The next saint as we work through our list in the Roman Canon is St. Sixtus. Now there’s some uncertainty who this is because there’s a bunch of them (There are, thankfully, only five. I guess everybody thought “Sixtus the Sixth” would sound weird.)!
One opinion is that the name in the Eucharistic Prayer refers to Pope St. Sixtus I, who was the 7th pope of the Church, and ruled from 115 to 124 under the persecution of the Emperor Hadrian. He is credited with adding the “Holy, Holy, Holy” to the Mass, along with a few other liturgical practices.
However, most of the commentaries say that the name refers to Pope St. Sixtus II, who ruled from 257 to 258 under Emperor Valerian. He’s a little out of chronological order (the next saint, Cornelius, is a few years before), but his importance to Rome and his example give him pride of place here.
He was known as a great pastoral pope, having repaired a rift in the Church between the understanding of baptism in the Churches of Carthage and Rome. Pope Sixtus believed, as we do today, that baptism is a once-in-a-lifetime event. Baptism bestows on our hearts a seal that can never be removed, no matter how severe our sins, and we can’t be “rebaptized”. The Church in Carthage said the opposite, but Sixtus worked with them to repair the argument and restore unity to the Church.
When Pope Sixtus II took over as Bishop of Rome in 257, Christianity was still illegal throughout the Roman Empire, but it was somewhat tolerated, and the penalty was exile rather than death. But the following year, the Emperor Valerian ordered the execution of Christian leaders and worshipping Christians. Sixtus was among the first to be executed in this new wave of persecutions, along with 6 of his deacons. The pope was hiding from the persecution in the catacombs, and one day, while celebrating Mass there in secret, a group of soldiers broke into the place where he and his deacons were to arrest and execute them on the spot. Sixtus bravely volunteered himself to be beheaded first, saving the worshipping lay faithful and inspiring courage in his fellow martyrs.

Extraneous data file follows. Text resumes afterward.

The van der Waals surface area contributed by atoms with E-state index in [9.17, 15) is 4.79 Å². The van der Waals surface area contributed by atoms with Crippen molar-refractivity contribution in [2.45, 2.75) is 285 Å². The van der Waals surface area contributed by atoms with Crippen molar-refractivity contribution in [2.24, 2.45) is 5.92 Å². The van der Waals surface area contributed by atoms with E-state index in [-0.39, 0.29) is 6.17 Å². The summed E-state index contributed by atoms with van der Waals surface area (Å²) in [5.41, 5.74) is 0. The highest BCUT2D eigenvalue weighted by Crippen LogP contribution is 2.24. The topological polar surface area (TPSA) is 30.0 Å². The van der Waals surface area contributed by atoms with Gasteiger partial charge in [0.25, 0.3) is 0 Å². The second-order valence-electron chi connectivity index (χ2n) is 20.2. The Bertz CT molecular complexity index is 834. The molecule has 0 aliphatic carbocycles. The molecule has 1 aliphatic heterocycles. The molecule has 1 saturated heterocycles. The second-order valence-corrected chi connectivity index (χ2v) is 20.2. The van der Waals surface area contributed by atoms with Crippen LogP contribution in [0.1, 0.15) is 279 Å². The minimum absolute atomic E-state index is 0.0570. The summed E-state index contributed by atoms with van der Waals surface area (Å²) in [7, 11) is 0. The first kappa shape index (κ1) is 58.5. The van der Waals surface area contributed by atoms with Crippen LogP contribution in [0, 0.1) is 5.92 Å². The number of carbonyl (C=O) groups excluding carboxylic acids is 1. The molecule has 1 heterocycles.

The martyrs were secretly buried in the catacombs in Rome, and Sixtus was laid to rest among the tombs of many other popes from the 1st and 2nd centuries. In the mid-1800’s, an engraved plaque detailing his martyrdom was discovered in the abandoned catacombs. Centuries before, the remains of St. Sixtus II had been moved to the church of San Sisto Vecchio, named in his honor. The relics remain in the rebuilt church today.
St. Sixtus is just one example among many of the courage and selflessness of the early martyrs as they faced persecution. But stay tuned, because there are many more courageous martyrs to come!